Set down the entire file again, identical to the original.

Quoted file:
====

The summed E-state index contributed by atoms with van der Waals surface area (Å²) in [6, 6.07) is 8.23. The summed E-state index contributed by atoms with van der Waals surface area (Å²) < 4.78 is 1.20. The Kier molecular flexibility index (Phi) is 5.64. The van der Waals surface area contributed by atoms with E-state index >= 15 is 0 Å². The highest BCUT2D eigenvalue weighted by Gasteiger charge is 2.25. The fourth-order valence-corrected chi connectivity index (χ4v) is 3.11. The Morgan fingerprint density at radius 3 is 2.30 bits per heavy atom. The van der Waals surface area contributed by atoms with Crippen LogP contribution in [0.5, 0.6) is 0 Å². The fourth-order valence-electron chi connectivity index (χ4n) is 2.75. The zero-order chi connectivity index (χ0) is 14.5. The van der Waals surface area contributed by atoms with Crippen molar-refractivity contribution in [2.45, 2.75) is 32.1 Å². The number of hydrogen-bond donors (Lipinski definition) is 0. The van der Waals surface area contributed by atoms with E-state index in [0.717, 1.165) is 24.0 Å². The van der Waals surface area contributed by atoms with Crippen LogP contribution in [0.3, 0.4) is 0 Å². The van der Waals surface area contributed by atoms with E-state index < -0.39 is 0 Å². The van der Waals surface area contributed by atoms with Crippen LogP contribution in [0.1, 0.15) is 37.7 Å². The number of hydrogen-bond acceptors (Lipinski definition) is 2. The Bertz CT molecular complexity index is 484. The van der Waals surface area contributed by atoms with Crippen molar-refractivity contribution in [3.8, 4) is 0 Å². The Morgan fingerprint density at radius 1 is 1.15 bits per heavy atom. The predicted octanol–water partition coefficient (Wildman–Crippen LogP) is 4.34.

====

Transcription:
The summed E-state index contributed by atoms with van der Waals surface area (Å²) in [6, 6.07) is 8.23. The summed E-state index contributed by atoms with van der Waals surface area (Å²) < 4.78 is 1.20. The Kier molecular flexibility index (Phi) is 5.64. The van der Waals surface area contributed by atoms with E-state index >= 15 is 0 Å². The highest BCUT2D eigenvalue weighted by Gasteiger charge is 2.25. The fourth-order valence-corrected chi connectivity index (χ4v) is 3.11. The Morgan fingerprint density at radius 3 is 2.30 bits per heavy atom. The van der Waals surface area contributed by atoms with Crippen LogP contribution in [0.5, 0.6) is 0 Å². The fourth-order valence-electron chi connectivity index (χ4n) is 2.75. The zero-order chi connectivity index (χ0) is 14.5. The van der Waals surface area contributed by atoms with Crippen molar-refractivity contribution in [2.45, 2.75) is 32.1 Å². The number of hydrogen-bond donors (Lipinski definition) is 0. The van der Waals surface area contributed by atoms with E-state index in [0.717, 1.165) is 24.0 Å². The van der Waals surface area contributed by atoms with Crippen LogP contribution in [0.3, 0.4) is 0 Å². The van der Waals surface area contributed by atoms with E-state index < -0.39 is 0 Å². The van der Waals surface area contributed by atoms with Crippen LogP contribution in [0.1, 0.15) is 37.7 Å². The number of hydrogen-bond acceptors (Lipinski definition) is 2. The Bertz CT molecular complexity index is 484. The van der Waals surface area contributed by atoms with Crippen molar-refractivity contribution in [3.8, 4) is 0 Å². The Morgan fingerprint density at radius 1 is 1.15 bits per heavy atom. The predicted octanol–water partition coefficient (Wildman–Crippen LogP) is 4.34.